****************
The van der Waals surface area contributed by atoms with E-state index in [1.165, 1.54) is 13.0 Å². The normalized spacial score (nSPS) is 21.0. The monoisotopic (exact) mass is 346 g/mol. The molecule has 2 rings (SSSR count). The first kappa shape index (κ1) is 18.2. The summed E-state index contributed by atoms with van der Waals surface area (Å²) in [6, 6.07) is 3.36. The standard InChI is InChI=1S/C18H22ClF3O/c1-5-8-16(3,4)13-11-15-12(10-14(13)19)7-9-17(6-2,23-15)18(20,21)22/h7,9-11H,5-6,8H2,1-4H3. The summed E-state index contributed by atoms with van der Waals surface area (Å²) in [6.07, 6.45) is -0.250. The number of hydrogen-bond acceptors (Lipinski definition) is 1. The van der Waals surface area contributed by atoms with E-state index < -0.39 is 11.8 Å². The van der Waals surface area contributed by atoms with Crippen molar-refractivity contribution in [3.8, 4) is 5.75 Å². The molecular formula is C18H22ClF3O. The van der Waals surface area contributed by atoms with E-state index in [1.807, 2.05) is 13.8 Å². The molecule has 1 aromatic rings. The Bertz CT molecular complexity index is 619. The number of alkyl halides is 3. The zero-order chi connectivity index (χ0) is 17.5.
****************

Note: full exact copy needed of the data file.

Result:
The van der Waals surface area contributed by atoms with E-state index in [1.165, 1.54) is 13.0 Å². The normalized spacial score (nSPS) is 21.0. The monoisotopic (exact) mass is 346 g/mol. The molecule has 2 rings (SSSR count). The first kappa shape index (κ1) is 18.2. The summed E-state index contributed by atoms with van der Waals surface area (Å²) in [6, 6.07) is 3.36. The standard InChI is InChI=1S/C18H22ClF3O/c1-5-8-16(3,4)13-11-15-12(10-14(13)19)7-9-17(6-2,23-15)18(20,21)22/h7,9-11H,5-6,8H2,1-4H3. The summed E-state index contributed by atoms with van der Waals surface area (Å²) in [6.07, 6.45) is -0.250. The number of hydrogen-bond acceptors (Lipinski definition) is 1. The van der Waals surface area contributed by atoms with E-state index < -0.39 is 11.8 Å². The van der Waals surface area contributed by atoms with Crippen molar-refractivity contribution in [3.8, 4) is 5.75 Å². The molecular formula is C18H22ClF3O. The van der Waals surface area contributed by atoms with E-state index in [1.807, 2.05) is 13.8 Å². The molecule has 1 aromatic rings. The Bertz CT molecular complexity index is 619. The number of alkyl halides is 3. The zero-order chi connectivity index (χ0) is 17.5.